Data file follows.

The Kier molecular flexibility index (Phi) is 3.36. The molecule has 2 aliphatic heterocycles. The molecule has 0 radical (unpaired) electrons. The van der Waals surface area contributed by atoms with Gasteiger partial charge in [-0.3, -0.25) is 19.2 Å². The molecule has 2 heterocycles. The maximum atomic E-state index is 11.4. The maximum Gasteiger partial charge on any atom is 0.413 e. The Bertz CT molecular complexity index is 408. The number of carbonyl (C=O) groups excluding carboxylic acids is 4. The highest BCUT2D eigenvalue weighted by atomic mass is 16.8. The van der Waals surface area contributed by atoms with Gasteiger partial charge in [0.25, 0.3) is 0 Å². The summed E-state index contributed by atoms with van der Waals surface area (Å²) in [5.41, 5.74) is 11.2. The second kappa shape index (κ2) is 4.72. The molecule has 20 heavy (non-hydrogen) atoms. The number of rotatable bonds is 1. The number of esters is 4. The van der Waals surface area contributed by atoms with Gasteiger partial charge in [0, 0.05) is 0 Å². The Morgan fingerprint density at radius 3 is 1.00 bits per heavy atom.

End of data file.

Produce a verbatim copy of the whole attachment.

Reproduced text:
The Kier molecular flexibility index (Phi) is 3.36. The molecule has 2 aliphatic heterocycles. The molecule has 0 radical (unpaired) electrons. The van der Waals surface area contributed by atoms with Gasteiger partial charge in [-0.3, -0.25) is 19.2 Å². The molecule has 2 heterocycles. The maximum atomic E-state index is 11.4. The maximum Gasteiger partial charge on any atom is 0.413 e. The Bertz CT molecular complexity index is 408. The number of carbonyl (C=O) groups excluding carboxylic acids is 4. The highest BCUT2D eigenvalue weighted by atomic mass is 16.8. The van der Waals surface area contributed by atoms with Gasteiger partial charge in [0.25, 0.3) is 0 Å². The summed E-state index contributed by atoms with van der Waals surface area (Å²) in [5.41, 5.74) is 11.2. The second kappa shape index (κ2) is 4.72. The molecule has 20 heavy (non-hydrogen) atoms. The number of rotatable bonds is 1. The number of esters is 4. The van der Waals surface area contributed by atoms with Gasteiger partial charge in [0, 0.05) is 0 Å². The Morgan fingerprint density at radius 3 is 1.00 bits per heavy atom.